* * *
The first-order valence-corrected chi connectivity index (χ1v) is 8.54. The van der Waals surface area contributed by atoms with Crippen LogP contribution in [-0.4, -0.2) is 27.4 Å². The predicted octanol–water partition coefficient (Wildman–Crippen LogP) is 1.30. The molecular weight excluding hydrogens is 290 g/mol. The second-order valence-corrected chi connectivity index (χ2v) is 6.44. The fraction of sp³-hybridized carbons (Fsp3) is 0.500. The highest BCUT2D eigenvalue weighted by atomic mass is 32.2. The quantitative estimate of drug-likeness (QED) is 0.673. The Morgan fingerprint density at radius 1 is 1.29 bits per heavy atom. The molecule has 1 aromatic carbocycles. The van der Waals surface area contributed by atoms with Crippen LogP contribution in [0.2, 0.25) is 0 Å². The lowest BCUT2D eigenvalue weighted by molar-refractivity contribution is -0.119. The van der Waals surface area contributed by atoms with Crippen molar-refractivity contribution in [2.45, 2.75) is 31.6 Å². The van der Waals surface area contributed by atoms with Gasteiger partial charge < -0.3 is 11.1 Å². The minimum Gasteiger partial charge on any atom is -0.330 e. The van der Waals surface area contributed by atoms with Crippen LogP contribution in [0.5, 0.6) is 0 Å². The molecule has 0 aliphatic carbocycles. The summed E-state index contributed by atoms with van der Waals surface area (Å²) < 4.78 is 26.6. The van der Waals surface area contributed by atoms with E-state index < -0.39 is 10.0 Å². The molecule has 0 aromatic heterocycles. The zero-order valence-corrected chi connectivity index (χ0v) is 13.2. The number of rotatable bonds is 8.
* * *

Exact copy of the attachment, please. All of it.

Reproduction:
The first-order valence-corrected chi connectivity index (χ1v) is 8.54. The van der Waals surface area contributed by atoms with Crippen LogP contribution in [-0.4, -0.2) is 27.4 Å². The predicted octanol–water partition coefficient (Wildman–Crippen LogP) is 1.30. The molecular weight excluding hydrogens is 290 g/mol. The second-order valence-corrected chi connectivity index (χ2v) is 6.44. The fraction of sp³-hybridized carbons (Fsp3) is 0.500. The highest BCUT2D eigenvalue weighted by atomic mass is 32.2. The quantitative estimate of drug-likeness (QED) is 0.673. The Morgan fingerprint density at radius 1 is 1.29 bits per heavy atom. The molecule has 1 aromatic carbocycles. The van der Waals surface area contributed by atoms with Crippen LogP contribution in [0.2, 0.25) is 0 Å². The lowest BCUT2D eigenvalue weighted by molar-refractivity contribution is -0.119. The van der Waals surface area contributed by atoms with Crippen molar-refractivity contribution in [2.45, 2.75) is 31.6 Å². The van der Waals surface area contributed by atoms with Gasteiger partial charge < -0.3 is 11.1 Å². The minimum Gasteiger partial charge on any atom is -0.330 e. The van der Waals surface area contributed by atoms with Crippen LogP contribution in [0.5, 0.6) is 0 Å². The molecule has 0 aliphatic carbocycles. The summed E-state index contributed by atoms with van der Waals surface area (Å²) < 4.78 is 26.6. The van der Waals surface area contributed by atoms with E-state index < -0.39 is 10.0 Å². The molecule has 0 aromatic heterocycles. The zero-order valence-corrected chi connectivity index (χ0v) is 13.2. The number of rotatable bonds is 8.